That's quite a lineup, by any measure, and includes Bruce Benderson and NYU professor Sharon Olds, whose work a john supposedly gave to Leroy during those prostitution sessions. But the kicker:

And of course there were journalists (including, in November 2004, this reporter), who wrote credulous profiles of the successful young writer after interviewing him, often in person. The New York Times even published an article last September under the byline JT Leroy in a Sunday magazine supplement, T: Travel.

Even the reporter was implicated in this farce. "Credulous profiles"--let's not forget this person writes for the paper that whipped up the Whitewater scandal and regularly published Jason Blair and Judith Miller, among others. (Though to be fair, the Voice, Guardian and numerous other papers profiled this literary darling and did raise various kinds of red flags, if I can trot out that cliché.) St. John goes on to note that in fact, the Times did not publish a subsequent article by Leroy when questions arose about his identity. What were the circumstances? Well, let's go back to the October issue of New York magazine, in which journalist Stephen Beachy first posited that Laura Albert was actually the person writing JT Leroy's novels (and this piece is quite thorough and worth reading for its own, numerous merits).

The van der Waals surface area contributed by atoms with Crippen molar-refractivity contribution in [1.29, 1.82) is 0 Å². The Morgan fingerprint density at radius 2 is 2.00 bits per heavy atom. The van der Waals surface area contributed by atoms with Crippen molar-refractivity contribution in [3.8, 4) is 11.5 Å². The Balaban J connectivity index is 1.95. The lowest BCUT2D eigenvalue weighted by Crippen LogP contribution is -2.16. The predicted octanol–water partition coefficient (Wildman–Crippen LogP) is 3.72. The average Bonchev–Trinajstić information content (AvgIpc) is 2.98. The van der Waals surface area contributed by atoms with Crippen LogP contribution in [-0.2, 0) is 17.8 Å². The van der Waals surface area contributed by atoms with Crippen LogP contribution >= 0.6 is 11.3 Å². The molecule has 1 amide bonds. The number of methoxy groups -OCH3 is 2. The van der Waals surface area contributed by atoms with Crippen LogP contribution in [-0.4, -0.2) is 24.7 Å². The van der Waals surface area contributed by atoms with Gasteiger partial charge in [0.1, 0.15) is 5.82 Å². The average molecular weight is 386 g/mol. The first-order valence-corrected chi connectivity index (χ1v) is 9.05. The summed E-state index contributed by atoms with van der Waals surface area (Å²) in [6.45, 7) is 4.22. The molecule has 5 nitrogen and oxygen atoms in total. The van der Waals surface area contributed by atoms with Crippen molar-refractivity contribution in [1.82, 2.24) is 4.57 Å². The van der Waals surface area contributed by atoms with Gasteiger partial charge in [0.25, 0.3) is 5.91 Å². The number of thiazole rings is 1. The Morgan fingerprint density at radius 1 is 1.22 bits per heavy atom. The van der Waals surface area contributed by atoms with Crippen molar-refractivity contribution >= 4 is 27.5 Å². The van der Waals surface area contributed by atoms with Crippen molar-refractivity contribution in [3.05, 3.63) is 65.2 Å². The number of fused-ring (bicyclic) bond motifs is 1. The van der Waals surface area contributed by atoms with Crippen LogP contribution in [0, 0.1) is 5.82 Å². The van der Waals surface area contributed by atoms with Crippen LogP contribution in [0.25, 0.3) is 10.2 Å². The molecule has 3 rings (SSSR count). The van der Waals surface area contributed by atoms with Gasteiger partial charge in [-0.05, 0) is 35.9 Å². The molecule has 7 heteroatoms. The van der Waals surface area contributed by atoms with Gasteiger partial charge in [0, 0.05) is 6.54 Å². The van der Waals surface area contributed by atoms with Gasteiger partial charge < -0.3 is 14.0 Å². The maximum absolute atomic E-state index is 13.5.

The New York article, written by Stephen Beachy, portrayed Ms. Albert, 40, and Mr. Knoop, 39, as unfulfilled rock musicians who concocted the character of JT Leroy to gain access first to literary circles and, later, to celebrities. The scheme began, Mr. Beachy wrote, with faxes, e-mail messages and phone calls by Ms. Albert, speaking in a West Virginia accent as JT Leroy. The article also described an acquaintance of Ms. Albert's who said she had asked him to type and fax manuscripts that bore striking thematic similarities to work later published by JT Leroy. When that name became famous, Mr. Beachy theorized, an actor was needed to play JT Leroy in person; he did not know, he wrote, who that actor was.